SNOOPY
    LOL I'd be happy to come and have a cup of tea with you anytime, you could call it the Fat Beagle Caf We could grab on one end of the bone each and gnaw away to our hearts content and debate for instance, whether the roads need to be more exciting and whether people should be allowed to drive drunk or stoned. Who needs these silly regulations, right ?

    Here's an idea, why not ask the relatives of more than 20 people currently in ICU fighting for their lives whether we need stricter regulations and better safety equipment ?
    How many will survive and of those that do how many will be so horribly disfigured they'll wish they hadn't ?

    "Exceedingly Reckless" https://www.stuff.co.nz/business/ind...ing-passengers Extract "The volcanic alert level for White Island/Whakaari was raised from one to two not long before the eruption and on December 3 GNS said moderate volcanic unrest continued on the island and data suggested that the volcano may be entering a period where eruptive activity was more likely than normal."

    If Tour operators and / or the Government through regulation can't be relied upon to minimise risk to visitors to While Island its time the whole thing was canned.
    I think its appalling that tours go ahead at GNS risk level 2.
    Last edited by Beagle; 16-12-2019 at 11:20 AM.
    No butts, hold no mutts, (unless they're the furry variety).

  11. #41
    ShareTrader Legend Beagle's Avatar
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    https://www.nzherald.co.nz/world/new...ectid=12294146

    Lets do that "All we could do was pray for all these poor people, and keep praying for them."
    No butts, hold no mutts, (unless they're the furry variety).

  12. #42
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    Quote Originally Posted by Beagle View Post
    From my point of view what gets under my skin a bit is that visitors are entitled to be fully briefed on the risks of visiting the Island and entitled to be able to rely on operators to cancel tours when it isn't safe. They should also be entitled to have full safety equipment supplied to them. I don't think that's happening at present.
    I saw the gear the military search team had to wear. A cotton underlayer to wick away the sweat (except the personnel would sweat so much it would be ineffective after a short time). A fireproof nomex second layer, especially made to filter out the sulphuric acid precursors that that were floating around in the atmosphere. An unbreatheable waterproof outer skin. On top of that each island lander had to wear breathing equipment including a 15kg Oxygen tank. Once suited up visibility was limited. Not sure how many tourists would be prepared to go under those conditions.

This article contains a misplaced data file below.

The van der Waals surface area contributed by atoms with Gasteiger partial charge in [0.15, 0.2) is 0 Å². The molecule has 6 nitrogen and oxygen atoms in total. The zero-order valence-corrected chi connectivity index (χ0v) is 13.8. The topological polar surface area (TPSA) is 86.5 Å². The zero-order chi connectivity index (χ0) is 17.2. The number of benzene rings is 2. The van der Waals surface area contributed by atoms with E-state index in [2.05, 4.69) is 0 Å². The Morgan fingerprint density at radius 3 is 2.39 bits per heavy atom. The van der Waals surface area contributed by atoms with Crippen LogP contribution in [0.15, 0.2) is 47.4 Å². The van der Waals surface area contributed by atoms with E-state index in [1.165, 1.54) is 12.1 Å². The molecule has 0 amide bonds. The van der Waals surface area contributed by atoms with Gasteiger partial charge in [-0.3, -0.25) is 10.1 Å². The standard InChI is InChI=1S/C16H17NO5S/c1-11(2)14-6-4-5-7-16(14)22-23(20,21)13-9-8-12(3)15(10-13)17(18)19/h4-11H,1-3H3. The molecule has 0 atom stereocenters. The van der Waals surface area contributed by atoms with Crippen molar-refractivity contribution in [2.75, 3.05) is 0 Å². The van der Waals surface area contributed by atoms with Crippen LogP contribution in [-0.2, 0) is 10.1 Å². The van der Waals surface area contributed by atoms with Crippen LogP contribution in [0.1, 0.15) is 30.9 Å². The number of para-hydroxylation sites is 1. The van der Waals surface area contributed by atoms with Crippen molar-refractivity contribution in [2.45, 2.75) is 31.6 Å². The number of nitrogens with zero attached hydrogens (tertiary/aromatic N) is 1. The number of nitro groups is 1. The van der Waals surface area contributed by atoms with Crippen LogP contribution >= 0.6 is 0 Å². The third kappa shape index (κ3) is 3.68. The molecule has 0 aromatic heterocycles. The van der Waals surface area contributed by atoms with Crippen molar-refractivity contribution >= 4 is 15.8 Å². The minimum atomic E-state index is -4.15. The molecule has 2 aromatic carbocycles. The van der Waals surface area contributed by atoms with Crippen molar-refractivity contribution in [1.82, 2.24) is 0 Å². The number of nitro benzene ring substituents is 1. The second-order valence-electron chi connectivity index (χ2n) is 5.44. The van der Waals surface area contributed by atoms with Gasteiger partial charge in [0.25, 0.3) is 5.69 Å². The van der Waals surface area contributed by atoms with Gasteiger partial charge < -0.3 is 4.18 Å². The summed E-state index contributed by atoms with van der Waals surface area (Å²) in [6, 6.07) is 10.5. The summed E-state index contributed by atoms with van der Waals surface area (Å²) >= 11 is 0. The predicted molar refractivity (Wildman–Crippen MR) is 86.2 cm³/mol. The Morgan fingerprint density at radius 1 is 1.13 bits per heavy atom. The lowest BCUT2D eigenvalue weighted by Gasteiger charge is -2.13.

Quote Originally Posted by Beagle View Post
    A potential $50,000 fine is a slap over the back of the hand with a wet bus ticket as helicopter operators would make that much profit in a couple of good weeks in Summer and the boat operator is reported to be making $4.5m per annum, which is ~ $87,000 per week. Look at the cost to visit the Island in the story linked below.
    Very fat profits are at stake here, who really dutifully cares about visitors safety at present ?
    Max fine should be $5m...that might get them thinking a bit straighter and more compliant.
    $50,000 was the starting point of the fine for simply not responding in good time to a Worksafe request. I would envisage other fines to be levied on top of this. $5m might be enough to bankrupt the shell company doing the tours. The operator would have to set up a new shell company to avoid the fine!

    SNOOPY
    Last edited by Snoopy; 16-12-2019 at 07:00 PM.
    Industry shorthand sees BNZ employees still called 'bankers' but ANZ employees now called 'anchors'. Westpac has opted out of banking industry shorthand...

  13. #43
    ShareTrader Legend Beagle's Avatar
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    Does look "a little" arduous. https://www.nzherald.co.nz/nz/news/a...ectid=12294356
    Pretty good chance tourists wouldn't have to wear the heavy breathing apparatus once its back to stage 0.
    As for the rest of it, you might be surprised, some people might enjoy the dress up and it might add to the drama and theatre of the occasion.
    You could offer them cups of tea to ensure they stay hydrated.

    Anyway...Snoops, me ol mate, my sense is its been a week now since this terrible tragedy and you and I have been gnawing on this bone for quite a while and I've certainly enjoyed the robust debate, (good that I can count on another Beagle to gnaw away at length on a bone), but I'm going to leave it there in the spirit of the season and all.

    Hopefully common sense prevails with the authorities and some much tighter regulations are placed around any possible restart of tourist trips to the White Island.
    Last edited by Beagle; 17-12-2019 at 08:32 AM.
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  14. #44
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    https://www.msn.com/en-nz/news/natio...cid=spartanntp

    Wake up to a new nightmare. Very sad.
    No butts, hold no mutts, (unless they're the furry variety).